A typical comment made by coaches in high-performance sport is “I avoid interactions with researchers because they often fail to effectively address the issues that impact my daily work.” Moreover, it is not uncommon to hear statements like “I don’t utilize the scientific services offered by my club because conclusions and recommendations are vague and abstract” or “Results lack clarity and the methods employed are too complex to be implemented at the speed and scale required in my professional context.” In contrast, it is also common to come across sport scientists expressing concerns regarding the limited openness exhibited by practitioners. Complaints such as “Coaches appear resistant to adopting new concepts” or “Despite being informed, they continue to use inappropriate techniques” are frequently reiterated. Notably, these critiques have endured since my early days as an undergraduate student, and they still seem to be far from resolved. This is why coach–scientist relationships remain a key issue to be tackled and overcome.
A first step in this direction is to acknowledge our limitations as researchers. Science is essentially reductionist. In our experiments, we break down complex processes into simpler elements in order to explain a certain phenomenon. In sport science, to assess the efficacy of a given intervention, it is necessary to isolate the independent variable of interest (eg, exercise or relative load) to examine its effects on the dependent variable (eg, muscle strength or power). However, in real-world situations, coaches combine multiple stimuli into a single session, often adjusting training content according to subjective factors and unforeseeable events (eg, perception of effort, muscle soreness, changes in match or training schedule), which drastically limits the relevance of highly controlled studies.
A similar rationale may be applied to repeated studies on validity and reliability, comparing measurements and measures that already exhibit elevated levels of precision and consistency. Does it make sense to continue carrying out these highly specialized studies under these complex and ever-changing circumstances? The real challenges faced by coaches still revolve around the ability to establish simple and effective forms of control over the whole training process, enabling them to make prompt and well-informed decisions under highly demanding scenarios, where slight variations in performance are expected and usually found.1–3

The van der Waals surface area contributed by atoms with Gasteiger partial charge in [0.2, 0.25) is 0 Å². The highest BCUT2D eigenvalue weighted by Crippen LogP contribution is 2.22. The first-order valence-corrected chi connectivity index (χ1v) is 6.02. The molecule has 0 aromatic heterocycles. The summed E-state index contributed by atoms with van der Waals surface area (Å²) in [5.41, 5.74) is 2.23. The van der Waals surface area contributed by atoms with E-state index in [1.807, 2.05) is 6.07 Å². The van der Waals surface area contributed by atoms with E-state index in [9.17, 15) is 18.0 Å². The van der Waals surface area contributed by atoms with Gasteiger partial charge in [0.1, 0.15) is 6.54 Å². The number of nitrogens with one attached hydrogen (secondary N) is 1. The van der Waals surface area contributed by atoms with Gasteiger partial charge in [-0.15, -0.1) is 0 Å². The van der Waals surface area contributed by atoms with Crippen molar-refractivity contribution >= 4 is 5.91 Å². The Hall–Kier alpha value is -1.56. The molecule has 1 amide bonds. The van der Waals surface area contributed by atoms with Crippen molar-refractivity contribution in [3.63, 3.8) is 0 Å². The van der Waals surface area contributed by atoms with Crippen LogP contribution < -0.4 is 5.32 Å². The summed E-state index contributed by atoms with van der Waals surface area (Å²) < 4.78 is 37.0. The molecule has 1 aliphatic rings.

A good example is the topic of sprint performance. While many discussions about the most effective sprint-training methods persist within our community, the challenges faced by coaches in the real world seem to be quite distinct. In an insightful commentary, Haugen4 sheds light on this topic by questioning whether we should train elite soccer players to become faster or we should simply “buy faster players.” After listing a number of complexities related to this matter, the author draws attention to the fact that the proper development of sprinting skills not only includes aspects related to coaching and training techniques but also involves making critical decisions on the extent to which soccer-specific training can be “sacrificed”—which is always a problem in elite sports.
The pursuit of speed enhancement not only presents an intricate challenge for soccer players but also emerges as a significant limitation for sprinters. One study2 revealed that, from their early to mid-20s, the annual improvements in sprint speed in world-class sprinters were estimated to be ≤0.2%. In addition, in the 5 years preceding peak performance, sprinters from various countries (data gathered from a sample of the top 100 athletes worldwide in each season, extracted from the statistical section of “World Athletics,” between 2002 and 2016)2 exhibited improvements of <2% in comparison to their personal bests. This perspective indicates that the results achieved by young sprinters in the early stages of their competitive participation will significantly shape their performance in the senior categories. Furthermore, it suggests that the extensive support available to these athletes during their professional careers will have a very limited impact on performance progression.